Infamous conquistador Pizarro killed (1541)

Infamous conquistador Pizarro killed (1541)

On June 26, 1541, the Spanish conquistador Francisco Pizarro was assassinated. He was killed by a group of soldiers led by the son of his former collaborator Diego de Almagro, also a Spanish conquistador, who was killed on Pizarro’s orders. It was an internal conflict among the conquistadors over who had the right to rule over areas in South America. Francisco Pizarro was killed in Lima, a city he founded six years earlier and in which he had his headquarters (today Lima is the capital of Peru).

Although he was almost 70 years old at the time of his death, and his guests and family members had mostly fled, Pizarro tried to resist. He fatally wounded three assailants, but was then killed by a blow to the throat as he tried to pull a sword from the body of one of the assailants. He allegedly drew the sign of the cross on the floor with his own blood on the floor before his death.

Francisco Pizarro was one of the most successful conquistadors in Spanish colonial history. He is often compared to Hernán Cortés, who conquered Mexico and overthrew the Aztec empire. Pizarro was in some ways even more successful than Cortés, as he managed to conquer the Inca Empire with fewer people. He opposed a more numerous enemy force than Cortés, and also operated at a much greater distance from Spanish bases. The balance of forces of Francisco Pizarro and the forces of his enemies was terribly unfavorable to the Spaniards, yet they managed to impose their rule and rule over a vast area. His venture is even more incredible if we consider that Pizarro was illiterate and uneducated.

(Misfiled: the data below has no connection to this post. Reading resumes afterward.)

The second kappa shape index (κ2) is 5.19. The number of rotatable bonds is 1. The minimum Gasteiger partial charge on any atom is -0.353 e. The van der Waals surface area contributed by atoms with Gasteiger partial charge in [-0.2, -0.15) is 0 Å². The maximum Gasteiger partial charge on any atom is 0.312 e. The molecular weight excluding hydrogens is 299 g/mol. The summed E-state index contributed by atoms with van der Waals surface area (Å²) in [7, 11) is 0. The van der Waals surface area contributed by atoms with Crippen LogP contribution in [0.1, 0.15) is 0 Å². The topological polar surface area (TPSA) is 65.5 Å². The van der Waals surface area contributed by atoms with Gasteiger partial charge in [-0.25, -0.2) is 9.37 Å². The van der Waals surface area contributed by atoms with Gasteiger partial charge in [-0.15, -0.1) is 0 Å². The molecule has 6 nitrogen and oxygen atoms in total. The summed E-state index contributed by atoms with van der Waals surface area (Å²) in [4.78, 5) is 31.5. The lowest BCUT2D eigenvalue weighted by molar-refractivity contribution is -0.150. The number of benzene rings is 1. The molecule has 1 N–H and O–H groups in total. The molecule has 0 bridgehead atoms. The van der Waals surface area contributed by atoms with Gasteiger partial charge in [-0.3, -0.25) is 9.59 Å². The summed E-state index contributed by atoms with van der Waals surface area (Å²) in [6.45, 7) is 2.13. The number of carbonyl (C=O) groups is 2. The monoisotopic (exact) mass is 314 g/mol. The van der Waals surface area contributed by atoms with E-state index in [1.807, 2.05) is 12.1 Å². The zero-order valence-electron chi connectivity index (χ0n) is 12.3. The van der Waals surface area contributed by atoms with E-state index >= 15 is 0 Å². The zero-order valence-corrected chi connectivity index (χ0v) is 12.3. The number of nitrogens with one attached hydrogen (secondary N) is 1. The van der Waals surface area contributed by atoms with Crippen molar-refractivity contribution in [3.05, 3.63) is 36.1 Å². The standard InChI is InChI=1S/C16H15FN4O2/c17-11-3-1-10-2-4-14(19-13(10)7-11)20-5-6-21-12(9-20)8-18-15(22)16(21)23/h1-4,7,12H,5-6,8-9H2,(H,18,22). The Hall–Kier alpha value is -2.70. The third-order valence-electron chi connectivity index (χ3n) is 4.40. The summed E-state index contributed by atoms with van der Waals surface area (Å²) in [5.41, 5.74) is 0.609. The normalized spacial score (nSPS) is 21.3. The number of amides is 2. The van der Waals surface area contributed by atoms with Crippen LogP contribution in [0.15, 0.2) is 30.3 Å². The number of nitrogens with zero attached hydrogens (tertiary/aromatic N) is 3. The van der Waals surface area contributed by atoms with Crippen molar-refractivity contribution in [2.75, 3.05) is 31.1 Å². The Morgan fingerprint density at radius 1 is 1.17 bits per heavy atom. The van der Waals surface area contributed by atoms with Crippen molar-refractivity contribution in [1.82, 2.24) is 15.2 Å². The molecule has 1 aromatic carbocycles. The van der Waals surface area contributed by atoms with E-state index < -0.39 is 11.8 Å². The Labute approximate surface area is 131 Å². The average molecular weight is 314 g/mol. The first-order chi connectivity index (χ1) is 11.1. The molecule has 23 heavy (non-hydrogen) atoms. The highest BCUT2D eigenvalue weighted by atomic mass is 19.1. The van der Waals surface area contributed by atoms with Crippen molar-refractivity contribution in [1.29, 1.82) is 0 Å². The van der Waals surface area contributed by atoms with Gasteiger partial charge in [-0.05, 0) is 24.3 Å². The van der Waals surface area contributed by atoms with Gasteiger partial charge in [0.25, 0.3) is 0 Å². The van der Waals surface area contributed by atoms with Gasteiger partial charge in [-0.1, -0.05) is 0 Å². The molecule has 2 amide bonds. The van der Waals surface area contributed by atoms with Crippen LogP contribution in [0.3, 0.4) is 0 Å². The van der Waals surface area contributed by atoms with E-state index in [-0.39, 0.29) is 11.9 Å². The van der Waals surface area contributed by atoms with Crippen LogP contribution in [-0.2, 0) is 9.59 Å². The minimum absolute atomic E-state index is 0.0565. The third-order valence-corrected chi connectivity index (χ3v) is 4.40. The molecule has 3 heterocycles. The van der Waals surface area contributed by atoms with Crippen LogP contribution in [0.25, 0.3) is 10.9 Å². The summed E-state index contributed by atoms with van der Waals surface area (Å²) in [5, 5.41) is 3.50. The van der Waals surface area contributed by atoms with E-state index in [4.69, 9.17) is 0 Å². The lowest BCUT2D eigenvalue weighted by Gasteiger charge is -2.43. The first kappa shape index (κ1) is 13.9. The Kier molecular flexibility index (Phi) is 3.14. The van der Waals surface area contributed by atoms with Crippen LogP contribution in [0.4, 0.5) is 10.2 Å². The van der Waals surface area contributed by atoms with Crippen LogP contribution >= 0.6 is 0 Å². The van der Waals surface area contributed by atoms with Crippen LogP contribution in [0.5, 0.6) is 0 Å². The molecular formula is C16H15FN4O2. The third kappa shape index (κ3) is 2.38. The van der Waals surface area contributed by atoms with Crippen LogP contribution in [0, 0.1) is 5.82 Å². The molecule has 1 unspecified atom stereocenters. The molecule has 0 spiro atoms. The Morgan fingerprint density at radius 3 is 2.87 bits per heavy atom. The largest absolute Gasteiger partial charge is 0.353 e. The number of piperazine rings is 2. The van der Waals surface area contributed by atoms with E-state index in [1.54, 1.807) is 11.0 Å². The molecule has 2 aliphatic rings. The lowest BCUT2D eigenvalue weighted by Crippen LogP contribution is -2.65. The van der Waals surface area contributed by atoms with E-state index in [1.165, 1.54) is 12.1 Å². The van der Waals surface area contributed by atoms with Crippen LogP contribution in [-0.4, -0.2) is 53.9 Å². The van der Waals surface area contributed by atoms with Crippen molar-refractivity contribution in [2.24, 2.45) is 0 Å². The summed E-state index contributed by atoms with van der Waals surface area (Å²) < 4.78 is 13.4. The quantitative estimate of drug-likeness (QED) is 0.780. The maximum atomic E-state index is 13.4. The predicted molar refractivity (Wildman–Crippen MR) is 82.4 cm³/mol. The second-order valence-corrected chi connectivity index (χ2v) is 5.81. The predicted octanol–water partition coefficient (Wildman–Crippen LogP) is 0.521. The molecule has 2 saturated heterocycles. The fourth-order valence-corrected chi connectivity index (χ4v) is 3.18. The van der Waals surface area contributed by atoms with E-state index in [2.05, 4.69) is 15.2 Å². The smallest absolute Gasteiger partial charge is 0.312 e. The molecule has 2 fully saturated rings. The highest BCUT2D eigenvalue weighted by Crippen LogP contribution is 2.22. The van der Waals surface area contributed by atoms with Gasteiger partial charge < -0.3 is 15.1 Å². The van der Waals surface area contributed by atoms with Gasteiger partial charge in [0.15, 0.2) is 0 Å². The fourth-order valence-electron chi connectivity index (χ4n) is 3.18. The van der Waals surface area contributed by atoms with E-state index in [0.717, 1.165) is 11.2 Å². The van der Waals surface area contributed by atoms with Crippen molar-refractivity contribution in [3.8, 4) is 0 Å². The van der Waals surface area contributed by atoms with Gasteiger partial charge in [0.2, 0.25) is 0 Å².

Pizarro was born in the city of Tujil in the Spanish region of Extremadura as the illegitimate child of an officer. He had a brother, Hernando Pizarro, and three half-brothers, Gonzalo Pizzarro, Juan Pizarro and Francisco Martín de Alcántar. All five of them were involved in the Spanish conquistador ventures as collaborators. Even their nephew Pedro Pizarro helped them, so conquering South America was like a family venture. Add to this the fact that the conqueror of Mexico, the aforementioned Hernán Cortés, was Francisco’s cousin.

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